First, thank you JPII for being an unfaltering defender of the dignity of man. Amidst the wave of opposition during your pontificate, you remained ever-firm in safeguarding this inviolable human gift. “The inalienable dignity of every human being,” you once told us, “and the rights that flow from that dignity—in the first place, the right to life, and the defense of life—as well as the well-being and full development of individuals and peoples, are at the heart of the Church’s message and action in the world.” (Greeting to Mr. Bill Clinton, 1993)
Do not be afraid,—you once again told us—in defending this inalienable gift. In my unworthiness to paraphrase, let me quote your words again,
“Never tire of speaking out in defense of life from conception and do not be deterred from the commitment to defend the dignity of every human person with courageous determination. Christ is with you: be not afraid.” (Address to the Bishops and Apostolic Administrators of Albania, 2001)
Next, thank you JPII for being the propeller of the youth. Your youthful energy always kept us comfortable with you. Didn’t you once call yourself, “[a] young man of 83?” (Meeting with Young People, Spain, 2003) You always energized us whom you dearly called “the hope of the Church and of society.” (Ibid)
But, with this endearment came your firm call for us to act: “Dear young people of every language and culture,” you once addressed us, “a high and exhilarating task awaits you: that of becoming men and women capable of solidarity, peace and love of life, with respect for everyone.” (World Day of Peace Message, 2001) This responsibility is surely daunting, JPII, but we ought not to be afraid as you have told us, “Do not be disheartened for you are not alone...” (Meeting with Young People, Spain, 2003)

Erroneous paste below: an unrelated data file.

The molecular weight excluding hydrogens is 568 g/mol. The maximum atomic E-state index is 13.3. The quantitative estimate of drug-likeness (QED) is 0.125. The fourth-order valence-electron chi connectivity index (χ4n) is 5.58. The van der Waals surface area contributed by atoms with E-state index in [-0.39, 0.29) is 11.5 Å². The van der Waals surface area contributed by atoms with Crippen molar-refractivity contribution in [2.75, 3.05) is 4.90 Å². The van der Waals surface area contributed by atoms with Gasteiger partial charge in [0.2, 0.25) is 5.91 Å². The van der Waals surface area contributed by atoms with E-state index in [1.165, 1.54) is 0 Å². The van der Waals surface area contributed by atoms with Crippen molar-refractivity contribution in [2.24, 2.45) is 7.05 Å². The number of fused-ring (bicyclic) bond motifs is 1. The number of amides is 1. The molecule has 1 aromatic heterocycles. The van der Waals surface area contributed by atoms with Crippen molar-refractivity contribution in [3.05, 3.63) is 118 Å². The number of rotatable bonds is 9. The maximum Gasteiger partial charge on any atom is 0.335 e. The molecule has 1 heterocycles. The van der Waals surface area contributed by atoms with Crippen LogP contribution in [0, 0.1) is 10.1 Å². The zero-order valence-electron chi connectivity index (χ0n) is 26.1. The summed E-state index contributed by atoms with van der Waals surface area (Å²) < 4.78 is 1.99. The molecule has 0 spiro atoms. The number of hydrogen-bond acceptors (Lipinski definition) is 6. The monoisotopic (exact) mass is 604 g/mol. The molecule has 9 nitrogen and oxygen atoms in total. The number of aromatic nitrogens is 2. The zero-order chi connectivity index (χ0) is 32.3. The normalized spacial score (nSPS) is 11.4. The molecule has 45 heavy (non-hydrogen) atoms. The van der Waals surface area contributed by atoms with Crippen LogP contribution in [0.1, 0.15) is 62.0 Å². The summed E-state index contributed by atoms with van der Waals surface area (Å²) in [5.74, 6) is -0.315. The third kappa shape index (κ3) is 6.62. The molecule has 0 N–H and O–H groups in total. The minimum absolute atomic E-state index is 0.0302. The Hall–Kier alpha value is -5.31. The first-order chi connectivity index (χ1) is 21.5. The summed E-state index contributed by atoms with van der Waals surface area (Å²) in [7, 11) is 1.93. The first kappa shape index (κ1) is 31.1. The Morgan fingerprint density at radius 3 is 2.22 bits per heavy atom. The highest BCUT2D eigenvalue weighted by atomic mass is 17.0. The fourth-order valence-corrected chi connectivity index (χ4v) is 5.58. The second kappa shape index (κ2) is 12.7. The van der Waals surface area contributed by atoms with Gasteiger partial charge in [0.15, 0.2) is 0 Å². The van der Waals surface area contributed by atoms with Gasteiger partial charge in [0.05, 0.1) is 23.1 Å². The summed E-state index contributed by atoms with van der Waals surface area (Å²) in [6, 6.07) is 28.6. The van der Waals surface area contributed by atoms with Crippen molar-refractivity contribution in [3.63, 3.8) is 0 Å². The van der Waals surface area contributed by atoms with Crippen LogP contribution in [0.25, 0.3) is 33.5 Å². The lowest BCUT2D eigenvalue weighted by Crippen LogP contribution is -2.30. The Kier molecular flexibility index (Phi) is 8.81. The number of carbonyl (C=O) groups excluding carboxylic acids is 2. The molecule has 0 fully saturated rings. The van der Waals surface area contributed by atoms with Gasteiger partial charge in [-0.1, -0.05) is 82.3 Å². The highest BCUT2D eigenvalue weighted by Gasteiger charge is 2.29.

Third, thank you, JPII, for being our model of holiness in suffering. Your final years were especially difficult. Parkinson’s disease was no joke: it took away your physical prowess. –Yet you never gave up. All the more strength did you display especially when you struggled to give your final blessing on March 30, 2005. These and so much more have made us realize that suffering can be a path to sanctity so long as we unite it with the Lord’s. May your words always remind us of this: “Suffering is transformed when we experience in ourselves the closeness and solidarity of the living God.” (Meeting with the Sick and the Suffering, Cuba, 1998)
At present, the world remains a battleground for the defense of human dignity. I have been one in securing this inviolable gift and doing so has not been easy. But, why should I, and the rest of my co-defenders fear? I know we’re standing for what is right. Besides, we have the great Pope Blessed John Paul II as a co-defender of human dignity. We have responsibility on the nation’s—and the world’s—welfare. And, we suffer for something worthwhile.
Therefore, for those of us who haven’t done their part, may JPII’s life be a wakeup call. For those of us who still hesitate but know that they’re in the right, may JPII be an inspiration. For those of us who know what to do but are still caged by fear, may JPII’s epic words resound forever:
"Do not be afraid!” (Homily during Inauguration, 1978)
*NOTE: All quotations were lifted from www.vatican.va.
-Maria Beatriz D. Mendiola